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Monday, May 21, 2018
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Flood insurance rate relief mired in Congress

Lawmakers are making a final push this week to delay major rate increases in the National Flood Insurance Program days before Congress goes into recess for the year.

With the House wrapping up business Friday and the Senate finishing next week, legislators from both chambers sought a vote on bills that would stall premium hikes affecting thousands in Florida and across the country.

A group of senators, including Sen. Bill Nelson, tried to fast track a bill Wednesday that would delay premium hikes for four years while an affordability study is completed. That measure failed to gain the unanimous support required to get a Senate vote.

There was still hope that a similar bill introduced by Louisiana Rep. Bill Cassidy to delay rate changes until 2015 might reach the House floor before the end of today.

Rep. Gus Bilirakis, R-Palm Harbor, who has also introduced his own legislation, said the passage of Cassidy’s bill would offer relief to many of his Pinellas County constituents who have seen their rates skyrocket in some cases because of changes from the 2012 Biggert-Waters Flood Insurance Reform Act.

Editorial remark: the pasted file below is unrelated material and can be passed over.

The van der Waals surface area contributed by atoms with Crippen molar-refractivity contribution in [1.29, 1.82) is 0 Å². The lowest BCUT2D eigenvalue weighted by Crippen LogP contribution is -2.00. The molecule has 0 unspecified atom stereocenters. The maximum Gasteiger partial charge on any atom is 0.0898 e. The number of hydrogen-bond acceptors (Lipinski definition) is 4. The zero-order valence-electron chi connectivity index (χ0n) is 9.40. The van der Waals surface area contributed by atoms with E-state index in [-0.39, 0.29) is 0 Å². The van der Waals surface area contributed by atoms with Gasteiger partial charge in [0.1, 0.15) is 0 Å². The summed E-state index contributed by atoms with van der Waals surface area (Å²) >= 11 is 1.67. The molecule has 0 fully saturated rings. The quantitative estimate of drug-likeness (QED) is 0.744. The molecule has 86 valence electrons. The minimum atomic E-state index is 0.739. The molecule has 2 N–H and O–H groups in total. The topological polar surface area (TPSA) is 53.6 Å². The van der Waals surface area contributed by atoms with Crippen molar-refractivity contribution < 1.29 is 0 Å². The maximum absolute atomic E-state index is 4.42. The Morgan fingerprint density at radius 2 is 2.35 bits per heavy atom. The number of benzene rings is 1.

“While this legislation will provide relief to many policyholders, it is only the first step in addressing the pending flood insurance rate increases for homeowners,” Bilirakis said in a statement Thursday.

Bilirakis is among nearly 200 members of Congress who have either introduced legislation or supported a host of different bills aiming to stop, delay or modify the premium changes meant to bring the federal program out of more than $24 billion in debt.

The 2012 law, which began taking broad effect in October, removes so-called subsidies from older homes built before modern flood maps were drafted which have been paying rates that don’t reflect their flood risk.

What has vexed lawmakers from both political parties who supported the reforms has been the dramatic and sometimes immediate premium hikes scores of homeowners across the country now face.

“We have to have this relief for our homeowners and for the real estate market,” Nelson told fellow senators Wednesday.

The Senate bill championed by Louisiana Sen. Mary Landrieu, Nelson and others was met with objections Wednesday that it had not yet been vetted by the Committee on Banking, Housing and Urban Affairs.

By late Thursday, members of the House remained in discussion about a bipartisan budget deal and other issues, but flood insurance had yet to reach the floor.

Should a bill pass, the Senate could still act next week to halt the rate changes.

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